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I feel like the ev push is similar to bully politics. Plenty of automakers have voiced their stances only to do a 180 because of the outrage from people who wouldn’t even buy one anyway.

I’m not against the ev push. I just think it’s dumb how some of the manufacturers can’t make up their minds and then start making evs just to appease to a small market.
I talked to two coworkers today about cars and EVs in particular, they expressed a sense that EVs are being "pushed" and believe at some point they will be "forced" into EVs and resent the notion.

If done wrong, EVs can become more of a political football and they could get on the wrong side of public favor and suffer the image problem of the wagon and minivan. Or worse, if people feel they are being forced to do something they don't want to do, as we have all witnessed these last two years, there could be backlash. EVs could become a negative political symbol.

I don't wish for that to happen and if they let it happen naturally, it won't. Give people desirable products at a decent value and all will be fine, in it's own time.

For the EV product mix, battery tech and value metric to reach those parameters, it will take more time. Toyota's approach is the right one, play longball.

Honda sees it too, reading the article. Agreeing that EVs are too consolidated in California and one brand, Tesla:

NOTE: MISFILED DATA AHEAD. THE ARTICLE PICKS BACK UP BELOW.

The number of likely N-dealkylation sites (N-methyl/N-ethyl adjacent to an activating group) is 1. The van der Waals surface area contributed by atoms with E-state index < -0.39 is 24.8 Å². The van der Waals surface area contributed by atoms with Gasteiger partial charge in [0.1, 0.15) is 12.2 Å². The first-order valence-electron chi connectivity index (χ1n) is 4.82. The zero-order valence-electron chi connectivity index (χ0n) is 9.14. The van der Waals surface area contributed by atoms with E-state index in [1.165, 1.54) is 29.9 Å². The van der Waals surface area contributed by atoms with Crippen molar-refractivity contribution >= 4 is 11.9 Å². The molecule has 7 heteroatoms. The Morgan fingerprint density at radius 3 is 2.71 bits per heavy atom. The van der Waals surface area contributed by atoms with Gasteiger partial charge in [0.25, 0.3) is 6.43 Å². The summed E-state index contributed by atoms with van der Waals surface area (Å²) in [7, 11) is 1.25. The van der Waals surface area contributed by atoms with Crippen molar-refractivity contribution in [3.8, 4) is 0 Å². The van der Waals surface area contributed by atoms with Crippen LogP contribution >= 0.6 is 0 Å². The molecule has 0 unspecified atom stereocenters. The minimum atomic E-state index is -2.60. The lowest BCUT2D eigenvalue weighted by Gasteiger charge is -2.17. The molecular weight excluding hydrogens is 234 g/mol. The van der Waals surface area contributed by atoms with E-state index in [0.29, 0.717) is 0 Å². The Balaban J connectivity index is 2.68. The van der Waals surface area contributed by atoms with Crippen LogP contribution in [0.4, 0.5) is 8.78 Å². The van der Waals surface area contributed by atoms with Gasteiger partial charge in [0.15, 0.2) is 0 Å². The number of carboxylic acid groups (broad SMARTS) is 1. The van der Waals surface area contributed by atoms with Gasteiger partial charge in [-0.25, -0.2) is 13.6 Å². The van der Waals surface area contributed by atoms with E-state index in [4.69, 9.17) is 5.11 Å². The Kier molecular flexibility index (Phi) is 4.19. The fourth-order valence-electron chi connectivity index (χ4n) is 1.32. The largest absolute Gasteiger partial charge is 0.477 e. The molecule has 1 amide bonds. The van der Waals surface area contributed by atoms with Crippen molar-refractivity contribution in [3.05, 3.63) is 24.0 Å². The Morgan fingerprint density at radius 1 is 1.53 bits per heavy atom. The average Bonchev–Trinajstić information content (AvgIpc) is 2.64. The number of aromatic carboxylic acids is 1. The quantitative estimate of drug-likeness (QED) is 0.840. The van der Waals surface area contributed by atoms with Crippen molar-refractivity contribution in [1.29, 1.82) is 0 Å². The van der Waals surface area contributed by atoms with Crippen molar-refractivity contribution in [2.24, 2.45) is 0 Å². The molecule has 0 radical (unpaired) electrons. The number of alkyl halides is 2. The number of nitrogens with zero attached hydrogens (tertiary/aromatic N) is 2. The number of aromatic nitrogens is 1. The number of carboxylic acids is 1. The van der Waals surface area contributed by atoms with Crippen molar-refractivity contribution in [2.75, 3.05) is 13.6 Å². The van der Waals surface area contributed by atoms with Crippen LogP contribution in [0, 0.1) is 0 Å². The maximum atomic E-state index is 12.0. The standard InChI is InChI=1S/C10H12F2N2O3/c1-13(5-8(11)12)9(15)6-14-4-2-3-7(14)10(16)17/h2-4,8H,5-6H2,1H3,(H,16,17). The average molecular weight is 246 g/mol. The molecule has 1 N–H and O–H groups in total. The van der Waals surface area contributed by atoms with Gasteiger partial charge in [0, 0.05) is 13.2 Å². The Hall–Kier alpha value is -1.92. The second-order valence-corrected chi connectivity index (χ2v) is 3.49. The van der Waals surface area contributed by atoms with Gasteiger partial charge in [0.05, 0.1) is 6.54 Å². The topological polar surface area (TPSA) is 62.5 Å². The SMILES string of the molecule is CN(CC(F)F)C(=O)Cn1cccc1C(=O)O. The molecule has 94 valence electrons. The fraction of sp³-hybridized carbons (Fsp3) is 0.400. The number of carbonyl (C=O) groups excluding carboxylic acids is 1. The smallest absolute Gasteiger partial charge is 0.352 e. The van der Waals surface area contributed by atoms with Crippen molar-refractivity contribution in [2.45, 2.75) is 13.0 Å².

Dave Gardner, executive vice president of Honda’s U.S. subsidiary, said at a briefing. “What is the consumer uptake? Right now, I think that’s something that’s a little out of whack” with automakers’ efforts to rush EVs to market, he said.

Rather than swelling demand for battery-powered vehicles by U.S. buyers, Gardner said the increase in EV models is driven by tighter state and national fuel economy standards -- and that Tesla Inc. has been the chief beneficiary.

“Right now, most BEV business is being done by one company (Tesla) and that’s being sold in very select markets,(California)” he said.
 

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I talked to two coworkers today about cars and EVs in particular, they expressed a sense that EVs are being "pushed" and believe at some point they will be "forced" into EVs and resent the notion.

If done wrong, EVs can become more of a political football and they could get on the wrong side of public favor and suffer the image problem of the wagon and minivan. Or worse, if people feel they are being forced to do something they don't want to do, as we have all witnessed these last two years, there could be backlash. EVs could become a negative political symbol.

I don't wish for that to happen and if they let it happen naturally, it won't. Give people desirable products at a decent value and all will be fine, in it's own time.